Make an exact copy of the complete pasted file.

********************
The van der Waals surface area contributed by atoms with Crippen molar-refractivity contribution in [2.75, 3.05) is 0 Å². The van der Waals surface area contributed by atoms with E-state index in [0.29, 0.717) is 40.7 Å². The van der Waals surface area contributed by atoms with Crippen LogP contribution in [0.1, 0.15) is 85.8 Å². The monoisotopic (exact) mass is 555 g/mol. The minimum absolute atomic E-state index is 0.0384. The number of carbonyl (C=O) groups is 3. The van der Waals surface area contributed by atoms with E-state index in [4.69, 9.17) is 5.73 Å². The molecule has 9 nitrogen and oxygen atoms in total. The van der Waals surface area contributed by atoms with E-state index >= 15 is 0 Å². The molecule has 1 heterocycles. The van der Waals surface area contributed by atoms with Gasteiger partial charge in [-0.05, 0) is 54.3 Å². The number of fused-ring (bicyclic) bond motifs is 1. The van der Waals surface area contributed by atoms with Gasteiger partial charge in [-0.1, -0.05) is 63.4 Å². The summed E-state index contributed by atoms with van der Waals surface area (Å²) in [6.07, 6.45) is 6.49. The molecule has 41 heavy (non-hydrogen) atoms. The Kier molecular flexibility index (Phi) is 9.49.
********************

The van der Waals surface area contributed by atoms with Crippen molar-refractivity contribution in [2.75, 3.05) is 0 Å². The van der Waals surface area contributed by atoms with E-state index in [0.29, 0.717) is 40.7 Å². The van der Waals surface area contributed by atoms with Crippen LogP contribution in [0.1, 0.15) is 85.8 Å². The monoisotopic (exact) mass is 555 g/mol. The minimum absolute atomic E-state index is 0.0384. The number of carbonyl (C=O) groups is 3. The van der Waals surface area contributed by atoms with E-state index in [4.69, 9.17) is 5.73 Å². The molecule has 9 nitrogen and oxygen atoms in total. The van der Waals surface area contributed by atoms with E-state index >= 15 is 0 Å². The molecule has 1 heterocycles. The van der Waals surface area contributed by atoms with Gasteiger partial charge in [-0.05, 0) is 54.3 Å². The number of fused-ring (bicyclic) bond motifs is 1. The van der Waals surface area contributed by atoms with Gasteiger partial charge in [-0.1, -0.05) is 63.4 Å². The summed E-state index contributed by atoms with van der Waals surface area (Å²) in [6.07, 6.45) is 6.49. The molecule has 41 heavy (non-hydrogen) atoms. The Kier molecular flexibility index (Phi) is 9.49.